Personal Telco Exports
This page has information for those interested in starting their own community wifi group. Reading these documents might save you some time!
I've created this page partly as an exercise in learning, and have numerous questions. If you can answer any of them, please do. I wrote this page to a hypothetical audience, and my motivation to offer complete information here might increase if I'm aware of a real audience. Let me know if you find this at all useful. -- DanRasmussen 2012-05-09 07:18:30
PersonalTelcoHandbook, although some information is stale, provides a good overview of how our community wireless group works.
Why is Personal Telco organized as a nonprofit?
As I understand it, this allows people to make tax-deductible monetary donations to Personal Telco. See NonProfitDiscussion and PolicyLinks. (There's also NonProfit - not positive it's worth including here)
I've read that nonprofit status also makes it easier to insure your group - more useful when you get to the fun stage of community wifi: climbing on rooftops!
From ContactUs: "Personal Telco Project is a Federal Tax Exempt 501(c)(3) and an Oregon Non-profit Corporation." I don't know what this means. Anybody?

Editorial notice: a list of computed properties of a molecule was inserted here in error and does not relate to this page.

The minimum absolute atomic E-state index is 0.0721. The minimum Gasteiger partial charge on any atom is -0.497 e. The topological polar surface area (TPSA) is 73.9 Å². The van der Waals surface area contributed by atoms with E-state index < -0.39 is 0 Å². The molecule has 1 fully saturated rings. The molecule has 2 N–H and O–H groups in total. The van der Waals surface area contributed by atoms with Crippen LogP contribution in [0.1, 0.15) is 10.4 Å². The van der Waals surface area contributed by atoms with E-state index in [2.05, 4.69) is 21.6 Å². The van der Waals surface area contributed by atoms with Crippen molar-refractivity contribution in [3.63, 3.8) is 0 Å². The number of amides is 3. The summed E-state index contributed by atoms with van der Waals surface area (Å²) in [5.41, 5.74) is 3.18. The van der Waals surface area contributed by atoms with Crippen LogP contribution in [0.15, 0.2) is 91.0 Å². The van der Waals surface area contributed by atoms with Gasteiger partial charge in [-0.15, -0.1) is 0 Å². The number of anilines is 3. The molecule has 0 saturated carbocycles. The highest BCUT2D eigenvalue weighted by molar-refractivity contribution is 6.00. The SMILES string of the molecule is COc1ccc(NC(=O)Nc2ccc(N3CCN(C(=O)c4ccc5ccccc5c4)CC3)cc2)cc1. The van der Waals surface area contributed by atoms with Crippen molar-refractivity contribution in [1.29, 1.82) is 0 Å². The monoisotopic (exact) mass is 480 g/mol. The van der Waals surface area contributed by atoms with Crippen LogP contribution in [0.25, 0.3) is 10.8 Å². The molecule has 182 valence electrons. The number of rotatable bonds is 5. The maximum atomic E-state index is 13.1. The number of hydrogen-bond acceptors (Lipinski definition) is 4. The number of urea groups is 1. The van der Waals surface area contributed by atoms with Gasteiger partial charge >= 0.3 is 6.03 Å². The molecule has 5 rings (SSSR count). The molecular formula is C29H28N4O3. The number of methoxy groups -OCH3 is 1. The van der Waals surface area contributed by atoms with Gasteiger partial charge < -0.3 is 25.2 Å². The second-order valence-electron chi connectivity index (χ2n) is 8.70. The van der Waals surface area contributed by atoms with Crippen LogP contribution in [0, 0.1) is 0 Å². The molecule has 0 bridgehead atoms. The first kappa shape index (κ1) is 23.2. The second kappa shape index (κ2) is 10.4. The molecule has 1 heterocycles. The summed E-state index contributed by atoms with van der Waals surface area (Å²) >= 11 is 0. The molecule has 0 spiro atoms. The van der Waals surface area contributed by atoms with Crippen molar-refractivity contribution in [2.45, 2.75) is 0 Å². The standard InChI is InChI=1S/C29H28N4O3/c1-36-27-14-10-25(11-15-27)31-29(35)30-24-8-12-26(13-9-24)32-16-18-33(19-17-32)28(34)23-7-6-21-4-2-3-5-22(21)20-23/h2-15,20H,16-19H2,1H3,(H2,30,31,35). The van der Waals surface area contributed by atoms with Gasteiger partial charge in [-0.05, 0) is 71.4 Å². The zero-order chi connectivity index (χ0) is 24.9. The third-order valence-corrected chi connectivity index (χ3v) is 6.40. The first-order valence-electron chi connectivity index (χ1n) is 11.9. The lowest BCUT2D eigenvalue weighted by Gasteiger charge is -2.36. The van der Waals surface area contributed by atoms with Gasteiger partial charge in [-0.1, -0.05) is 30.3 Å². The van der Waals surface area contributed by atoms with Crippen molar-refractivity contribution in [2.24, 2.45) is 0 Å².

Unless you're seeking publicity, or trying to change laws, one thing most people and organizations find enjoyable is not being sued. Personal Telco has collected some writing on LegalIssues. Alas, it's not very complete or up-to-date.
Personal Telco started small. A handful of friends setting up wifi AccessPoints and allowing anybody to connect is one thing. A group that promotes network access on a larger scale, the sharing of ideas, the feeling of community, and education is another.
Let people know your network nodes are intentionally open-to-all 1! Our nodes all use "www.personaltelco.net" as the BSSID (hotspot name) - telling people where to get more information. You might want to use our website as your BSSID until you put something of your own together.
Make a map of your hotspots. We have one at http://map.personaltelco.net/ - it's okay, but the software it's based on, WNMap, is heavily oriented towards community wifi geeks. Having a map that serves a general audience would probably be better. See pdxwifimap.com for an alternate take on the hotspot map. It aims to be user-friendly and is based on OpenStreetMap.
Enlarge your group's impact by telling people about it. Personal Telco's Publications might give you some ideas.
Wifi routers used to come this way, and it took knowledge to keep others off your network. It wasn't clear if a hotspot's owner wanted the wifi to be open, or simply "wasn't a computer person." Lately wifi routers tend to come locked-down out-of-box, and it takes time/knowledge/effort to make them open again. (1)